The no-USB port (dedicated and not-needing an adapter that comes with a kit) and lack of multi-tasking is HUGE for me. Add the lack of an easy SD slot for a presumed netbook-slayer, and in the present state it is not going to be killing any netbooks. I think people will have them as beautiful add-ons and a lighter pkg to take back and forth.

    Back to multi-tasking. Allowing that will slow down functioning as holding one program in memory means memory holes or less free space to execute functions. Right now the speed is dazzling. Less so with multitasking.

    I wouldn't buy one w/o 3G capability. The data plan is month by month, at about 1/2 the usual cost, so that is very nice.

    The Kindle for iPad page at Amazon -says- that the search and dictionary features will be coming soon.

    Does it already do highlighing and notes? The PC and Mac ones don't yet, though that's supposed to be coming.

    The iPad does not do annotations yet, I read, at all.

  2. Purchasing the protector with stand and the optional keyboard; wouldn't that turn it right back into a netbook? You know, kinda like the iMac just being a laptop on a stick.

  3. Good to get your first impressions Joe. I stopped by an Apple store yesterday to get my mits on one to get a feeling for the experience itself. So my impressions are based on six minutes with the device rather than six hours :-) -- I'm holding out for the 3G version most likely.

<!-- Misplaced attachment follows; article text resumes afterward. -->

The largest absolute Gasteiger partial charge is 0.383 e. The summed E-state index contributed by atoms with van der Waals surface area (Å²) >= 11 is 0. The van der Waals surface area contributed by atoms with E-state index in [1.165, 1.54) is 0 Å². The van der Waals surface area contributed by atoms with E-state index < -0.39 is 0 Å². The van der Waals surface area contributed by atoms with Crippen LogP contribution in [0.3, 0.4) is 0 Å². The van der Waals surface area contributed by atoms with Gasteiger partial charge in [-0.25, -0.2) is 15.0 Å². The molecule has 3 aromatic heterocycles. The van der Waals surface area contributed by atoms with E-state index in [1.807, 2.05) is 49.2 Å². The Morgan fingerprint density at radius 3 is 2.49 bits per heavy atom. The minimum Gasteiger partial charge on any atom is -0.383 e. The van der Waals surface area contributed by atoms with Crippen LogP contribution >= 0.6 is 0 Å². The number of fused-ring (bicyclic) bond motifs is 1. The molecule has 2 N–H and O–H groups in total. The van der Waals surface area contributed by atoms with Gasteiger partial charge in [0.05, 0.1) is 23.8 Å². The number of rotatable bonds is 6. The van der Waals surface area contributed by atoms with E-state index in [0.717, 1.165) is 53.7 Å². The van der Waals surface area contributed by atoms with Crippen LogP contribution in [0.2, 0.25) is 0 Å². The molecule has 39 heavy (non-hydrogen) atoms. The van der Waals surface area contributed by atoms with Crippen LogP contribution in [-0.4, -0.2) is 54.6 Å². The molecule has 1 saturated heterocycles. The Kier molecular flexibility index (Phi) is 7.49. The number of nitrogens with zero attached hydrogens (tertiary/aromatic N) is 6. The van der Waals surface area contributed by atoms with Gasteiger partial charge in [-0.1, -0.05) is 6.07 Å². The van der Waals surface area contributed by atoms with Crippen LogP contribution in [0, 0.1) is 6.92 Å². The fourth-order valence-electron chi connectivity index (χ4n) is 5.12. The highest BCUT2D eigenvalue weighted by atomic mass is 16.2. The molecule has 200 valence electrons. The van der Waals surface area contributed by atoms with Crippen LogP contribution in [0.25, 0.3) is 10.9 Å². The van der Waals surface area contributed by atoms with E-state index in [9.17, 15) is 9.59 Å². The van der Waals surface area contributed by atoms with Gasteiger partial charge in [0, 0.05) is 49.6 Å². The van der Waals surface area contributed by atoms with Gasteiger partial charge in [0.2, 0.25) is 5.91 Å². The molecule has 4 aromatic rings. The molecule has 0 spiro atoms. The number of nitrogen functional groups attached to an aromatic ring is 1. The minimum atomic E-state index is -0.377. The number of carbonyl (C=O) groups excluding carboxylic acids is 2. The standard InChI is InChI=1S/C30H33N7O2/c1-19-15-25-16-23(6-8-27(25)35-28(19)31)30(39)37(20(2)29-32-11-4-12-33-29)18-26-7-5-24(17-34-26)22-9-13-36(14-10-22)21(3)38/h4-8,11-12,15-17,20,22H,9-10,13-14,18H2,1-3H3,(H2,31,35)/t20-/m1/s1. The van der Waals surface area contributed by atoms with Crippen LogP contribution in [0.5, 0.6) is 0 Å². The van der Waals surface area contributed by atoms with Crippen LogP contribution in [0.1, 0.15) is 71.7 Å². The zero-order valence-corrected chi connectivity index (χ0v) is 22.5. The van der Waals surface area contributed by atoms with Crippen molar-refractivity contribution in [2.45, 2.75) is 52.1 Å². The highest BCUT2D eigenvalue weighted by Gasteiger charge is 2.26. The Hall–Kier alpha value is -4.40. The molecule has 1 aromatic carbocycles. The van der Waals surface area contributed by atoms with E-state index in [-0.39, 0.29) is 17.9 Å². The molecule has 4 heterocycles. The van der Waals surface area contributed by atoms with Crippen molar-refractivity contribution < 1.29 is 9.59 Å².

Out of your seven 'thumbs down' items, three of them are negated with just a little time (I'm guessing 60 days). Very few developers had access to the proto-type version. Now that it's out, I expect to see a rapid deployment of iPad specific apps and rich magazine content (which is what I am most excited about). I expect that Apple will eventually acquiesce to the multi-tasking thing but it will have strict rules around it. In other words, only certain apps will get the blessing to run in the background prior to being released in the app store.

    I'm leaning towards the iPad replacing my Kindle, but not 100% certain. The weight does not bother me and is actually a plus. Hold the iPad and hold the Kindle at the same time. While the Kindle's weight is light and easy to handle one-handed, with so much plastic, it feels, well like plastic. Holding the iPad, it's solid and typical Apple fit & finish. I am guessing that the glass is every-bit as heavy as the battery. Compare it to a small LCD desktop monitor and you actually are amazed that it's comparatively light. The fact that it's a little weighty, makes me want to handle it more with care than when I am handling the Kindle.

  4. One feature I really noted was "notes". It is a pain on the Kindle to take a note which has nothing to do with the book one is reading. To be able to pop up the notes and just type in what was in my mind at the time is a feature that really grabbed me.

  5. Joe,
    I find that regular web pages such as the NYT and the WSJ work fine on the iPad. In fact, I think we have all become accustomed to the design/layout of great online newspapers that let us grok a lot of info quickly. I checked out the temporarily free iPad edition of the WSJ and didn't find it fast, intuitive or quickly informative. I sure wouldn't pay extra when I am already paying for the regular online WSJ.
    I guess one top feature for me is the ease of browsing and the great looking (if no flash) websites that don't really require a dedicated iPad version.